After product, IMO, Responsiveness is the next most important reason to choose one supplier over another.  If an Agent sends in a quote request, and has it returned within the same day, they have a  GREAT Supplier to work with.  As the time to return a quote extends itself, it exponentially reduces the opportunity to close a sale.  I’ve heard of sales agents waiting days to get sales quotes, only to be told when they do present it to the customer, the prospect has already selected another vendor and has an install date scheduled……..ouch!

(As this is my #1 important trait, for the record, my team at Granite Telecom turns simple, non-complex quotes around in 24 hours or less)

Relationship is a vital cog in any partnership.  I try to be as involved in my agents sales efforts as possible and do my best to contact them at a minimum, once every 3 weeks by phone or email, with in person visits every 6 months.  Covering the entire United States and Canada, visiting even this often is a challenge.  For more regional reps, a monthly stop by would be great to cultivate the relationship with your Channel Partner.

Customer Experience or Service runs a close 4th.  If your company can provide a top notch customer experience to the sales agent’s customers, you’ll have a better retention rate, meaning long term residuals, which is the name of the game in agency sales.

I have loads of other components I think fit in somewhere, just not sure where to list them?  There’s “financial stability of your company”, “price”, “sales ability”, “promotions”, “SPIF’s”, “commissions”, “flexibility” and many more……

I’d enjoy hearing your thoughts on how these components line up when you’re choosing a supplier…..maybe all of my fellow Channel Managers can learn a thing or two from our sales agents?

Sunday, February 16, 2014

How Long Should You Wait on Hold?

How Long Should You Wait on Hold?

I hear the comments every day…..”You won’t believe what happened to me yesterday!”   …. “I waited almost 40 minutes to get through” ….”You’d think they’d hire more people to answer the phones”….” I can’t believe I waited that long only to get transferred”…”That’s the last time. I’m moving my business”.....… and so on.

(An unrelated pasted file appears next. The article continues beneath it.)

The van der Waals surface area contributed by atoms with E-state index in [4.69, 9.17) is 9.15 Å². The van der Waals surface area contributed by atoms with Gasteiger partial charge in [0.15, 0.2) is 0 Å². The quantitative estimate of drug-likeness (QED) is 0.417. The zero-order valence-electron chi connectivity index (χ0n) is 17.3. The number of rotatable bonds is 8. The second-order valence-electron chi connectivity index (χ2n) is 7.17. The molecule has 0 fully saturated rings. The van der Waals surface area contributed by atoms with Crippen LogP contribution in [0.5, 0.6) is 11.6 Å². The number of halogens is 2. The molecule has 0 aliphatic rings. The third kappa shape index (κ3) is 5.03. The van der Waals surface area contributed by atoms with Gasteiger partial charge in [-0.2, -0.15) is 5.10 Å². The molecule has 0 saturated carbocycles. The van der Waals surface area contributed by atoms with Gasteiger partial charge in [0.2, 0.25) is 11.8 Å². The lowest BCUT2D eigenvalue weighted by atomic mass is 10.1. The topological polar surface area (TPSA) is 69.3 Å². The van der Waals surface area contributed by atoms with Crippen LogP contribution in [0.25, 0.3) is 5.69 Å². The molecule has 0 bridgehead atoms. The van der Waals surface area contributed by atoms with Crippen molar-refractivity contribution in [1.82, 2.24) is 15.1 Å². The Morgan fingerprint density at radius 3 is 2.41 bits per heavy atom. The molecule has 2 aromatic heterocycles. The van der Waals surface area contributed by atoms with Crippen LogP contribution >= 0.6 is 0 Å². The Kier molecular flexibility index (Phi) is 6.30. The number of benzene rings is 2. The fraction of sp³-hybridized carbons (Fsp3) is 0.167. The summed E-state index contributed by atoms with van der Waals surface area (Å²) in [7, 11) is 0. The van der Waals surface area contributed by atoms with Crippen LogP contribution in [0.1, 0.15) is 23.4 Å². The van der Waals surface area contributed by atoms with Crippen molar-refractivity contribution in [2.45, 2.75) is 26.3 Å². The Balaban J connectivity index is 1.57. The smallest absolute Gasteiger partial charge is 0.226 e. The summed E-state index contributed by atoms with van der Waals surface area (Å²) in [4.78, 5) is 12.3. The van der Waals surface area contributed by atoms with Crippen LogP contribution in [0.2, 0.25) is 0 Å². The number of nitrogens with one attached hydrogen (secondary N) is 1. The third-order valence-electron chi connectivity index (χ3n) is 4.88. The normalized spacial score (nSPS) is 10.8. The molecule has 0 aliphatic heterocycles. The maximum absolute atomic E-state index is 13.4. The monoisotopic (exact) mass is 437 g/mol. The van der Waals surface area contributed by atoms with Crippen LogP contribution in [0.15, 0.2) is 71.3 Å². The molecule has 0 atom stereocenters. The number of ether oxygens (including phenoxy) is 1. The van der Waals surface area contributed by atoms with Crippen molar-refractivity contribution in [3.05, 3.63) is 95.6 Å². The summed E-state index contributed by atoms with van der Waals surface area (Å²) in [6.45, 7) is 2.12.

Hold times can last up to 13 minutes
Granted, working in the communications industry, I might be exposed to more of the complaints than the average worker but it is certainly a sore spot when someone has a poor experience with a company’s customer service organization.

We’ve all made that dreaded call during our lunch hour to try and ask a question about something, maybe your cell phone, your cable bill, insurance bill, or even in the worst cases, the calls to file for unemployment benefits or Cobra insurance coverage.  I personally have had loads of these experiences, with some hold times exceeding an hour.  And that is FRUSTRATING.

Take a look at a couple of these examples of hold times from CBC News…..

      1.   Continental Airlines, 13 minutes
2. Air Canada, 10 minutes
3. IRS (Personal), 9 minutes
4. Amtrak, 9 minutes
5. AT&T Customer Service (General), 8 minutes
6. Delta Air Lines, 7 minutes
7. Southwest Airlines, 7 minutes
8. JetBlue Airways, 6 minutes
9. ACE Hardware, 6 minutes
10. AARP Healthcare, 5 minutes

Shocking, huh?  Not really.  I actually would argue that the time to get a resolution is actually longer.  How many times do you get transferred and put back into the queue?  Something to think about?

We each have tolerances in our business in order to balance operating costs with customer satisfaction.  The discussion here is what level of hold time are you willing to accept before you start losing customers?  And as hold time goes up, you WILL LOSE customers.  That’s a fact.

I have seen many statistics pop up over the years to measure hold time. “ATA” or “Average Time of Answer”, “AHT” or “Average Hold Time”, “TIQ” or “Time in Queue” are just a few that come to mind.  I actually use this statistic as a major selling point.  My feeling is providing a service with little or no hold time presents a professional solution and portrays a service orientated company.  If the operations of a firm are designed around short hold times, it means the company cares about its customers and will go to any means necessary to deliver a first class customer experience.  This is the type of company where I want my business to go.

Where do you put your business and why?  Do you think hold time affects customer retention rates?  Let’s find out what we all think…….

…….And just for the record, my company, Granite Telecommunications, answers all  customer service calls with a live person on average in less than 8 seconds 24x7x365……..